- Published on 21 December 2017
New study shows that two seemingly diverging theories of ever-increasing disorder, known as entropy, can be tested against each other experimentally in the smallest possible systems
Have you ever tried turning the spoon back after stirring jam into a rice pudding? It never brings the jam back into the spoon. This ever-increasing disorder is linked to a notion called entropy. Entropy is of interest to physicists studying the evolution of systems made up of multiple identical elements, like gas. Yet, how the states in such systems should be counted is a bone of contention. The traditional view developed by one of the fathers of statistical mechanics, Ludwig Boltzmann - who worked on a very large number of elements - is opposed to the seemingly disjointed theoretical perspective of another founding scientists of the discipline, Willard Gibbs, who describes systems with a very small number of elements. In a new study published in EPJ Plus, Loris Ferrari from the University of Bologna, Italy, demystifies this clash between theories by analysing the practical consequences of Gibbs’ definition in two systems of a well-defined size. Ferrari speculates about the possibility that, for certain quantities, the differences resulting from Boltzmann's and Gibbs' approach can be measured experimentally.
- Published on 21 December 2017
Atomic Spin Squeezing: not the Olympic sport of your dreams, but a way of enhancing measurement reliability at the quantum scale
Noise: it affects us all by distracting us. Noise also occurs at the quantum scale and can e.g. interfere with the measurements of atomic fountain clocks or with quantum information processing. This is because at that scale, there are effects that don't exist at larger scales. As such, finding ways to reduce quantum noise can enhance the precision of measurement in the examples given above. Now a team of physicists including Aranya Bhattacherjee from Jawaharlal Nehru University, New Delhi, India and colleagues are investigating ways of improving the analysis of quantum noise measurement in the case of spectroscopic investigations; their preliminary findings were released in a study in EPJ D. This method, called atomic spin squeezing, works by redistributing the uncertainty unevenly between two components of spin in these measurements systems, which operate at the quantum scale. The spin represents a degree of freedom of the quantum particles involved. Thus, the spin component with reduced uncertainty becomes more precise in delivering its measurement - as the two are inversely correlated. Potential applications include the development of future quantum networks.
- Published on 20 December 2017
Plastic scintillators consist in one or several fluorescent probes embedded in a polymer matrix. They are able to produce light while interacting with a radioactive source. Recently, their technology has been modified by making them denser to improve their absorption while limiting the fluorescence quenching, leading to make them usable as pseudo-gamma spectrometers.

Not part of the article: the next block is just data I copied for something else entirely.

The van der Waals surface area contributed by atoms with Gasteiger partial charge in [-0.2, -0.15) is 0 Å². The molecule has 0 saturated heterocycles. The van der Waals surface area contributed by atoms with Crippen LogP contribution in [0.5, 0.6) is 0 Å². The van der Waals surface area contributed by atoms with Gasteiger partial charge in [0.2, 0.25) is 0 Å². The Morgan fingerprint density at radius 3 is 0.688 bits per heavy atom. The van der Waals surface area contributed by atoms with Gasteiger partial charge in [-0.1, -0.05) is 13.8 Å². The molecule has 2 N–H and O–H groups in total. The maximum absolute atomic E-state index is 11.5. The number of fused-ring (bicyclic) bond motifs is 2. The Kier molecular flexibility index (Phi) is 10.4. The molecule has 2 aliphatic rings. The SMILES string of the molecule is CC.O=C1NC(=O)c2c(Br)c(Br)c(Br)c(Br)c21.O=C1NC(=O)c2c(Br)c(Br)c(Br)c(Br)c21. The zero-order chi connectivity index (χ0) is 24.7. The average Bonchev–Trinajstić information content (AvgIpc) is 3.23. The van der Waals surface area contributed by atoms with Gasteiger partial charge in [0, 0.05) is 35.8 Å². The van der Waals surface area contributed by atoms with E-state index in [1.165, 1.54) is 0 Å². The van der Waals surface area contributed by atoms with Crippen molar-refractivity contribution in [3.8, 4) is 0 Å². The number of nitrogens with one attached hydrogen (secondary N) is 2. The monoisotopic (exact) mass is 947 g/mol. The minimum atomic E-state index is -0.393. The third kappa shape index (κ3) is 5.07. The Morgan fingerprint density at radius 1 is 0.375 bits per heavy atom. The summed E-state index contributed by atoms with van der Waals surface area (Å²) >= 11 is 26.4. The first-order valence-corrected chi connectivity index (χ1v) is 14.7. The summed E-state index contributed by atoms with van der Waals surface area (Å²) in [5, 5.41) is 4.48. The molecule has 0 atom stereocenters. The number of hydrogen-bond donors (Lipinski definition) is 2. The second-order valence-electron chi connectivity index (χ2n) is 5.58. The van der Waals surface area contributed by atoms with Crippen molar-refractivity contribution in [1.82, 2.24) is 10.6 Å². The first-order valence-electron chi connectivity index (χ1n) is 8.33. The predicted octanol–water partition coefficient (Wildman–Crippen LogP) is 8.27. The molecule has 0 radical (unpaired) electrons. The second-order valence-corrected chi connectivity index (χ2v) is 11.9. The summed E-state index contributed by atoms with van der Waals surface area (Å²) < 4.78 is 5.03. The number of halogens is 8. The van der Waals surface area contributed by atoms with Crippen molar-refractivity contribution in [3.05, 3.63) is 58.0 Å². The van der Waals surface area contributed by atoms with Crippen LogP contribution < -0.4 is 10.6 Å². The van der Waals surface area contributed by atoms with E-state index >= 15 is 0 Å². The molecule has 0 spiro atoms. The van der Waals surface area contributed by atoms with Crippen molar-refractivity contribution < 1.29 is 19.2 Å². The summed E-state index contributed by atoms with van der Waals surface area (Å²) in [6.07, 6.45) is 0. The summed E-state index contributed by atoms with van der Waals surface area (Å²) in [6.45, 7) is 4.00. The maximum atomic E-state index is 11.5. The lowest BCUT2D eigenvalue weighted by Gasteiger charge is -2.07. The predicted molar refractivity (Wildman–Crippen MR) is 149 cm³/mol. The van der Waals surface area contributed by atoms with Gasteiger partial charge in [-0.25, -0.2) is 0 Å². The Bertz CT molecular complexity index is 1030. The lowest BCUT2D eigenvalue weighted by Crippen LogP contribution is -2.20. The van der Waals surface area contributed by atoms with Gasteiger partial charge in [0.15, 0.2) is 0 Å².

This is just an example of the numerous advances reported in a review based on four editions of the ANIMMA conferences (www.animma.com). This review is organized according to the measurement methodologies: neutronic, photonic, thermal, acoustic and optical, and includes medical imaging as well as progress in data acquisition and electronic hardening. Applications involve many fields like fundamental physics, fission and fusion reactors, medical imaging, environmental protection and homeland security, radioactive wastes measurement and control.
EPJ C Highlight - Combining experimental data to test models of new physics that explain dark matter
- Published on 19 December 2017
The most statistically consistent and versatile tool to date is designed to gain insights into dark matter from models that extend the standard model of particle physics, rigorously comparing them with the latest experimental data
In chess, a gambit refers to a move in which a player risks one piece to gain an advantage. The quest to explain dark matter, a missing ingredient from the minimal model that can describe the fundamental particles we have observed (referred to as the standard model of particle physics), has left many physicists eager to gain an advantage when comparing theoretical models to as many experiments as possible. In particular, maintaining calculation speed without sacrificing the number of parameters involved is a priority. Now the GAMBIT collaboration, an international group of physicists, has just published a series of papers in EPJ C that offer the most promising approach to date to understanding dark matter.
- Published on 05 December 2017
The personal recollections of a physicist involved in developing a reference model in particle physics, called the Standard Model, particularly in Italy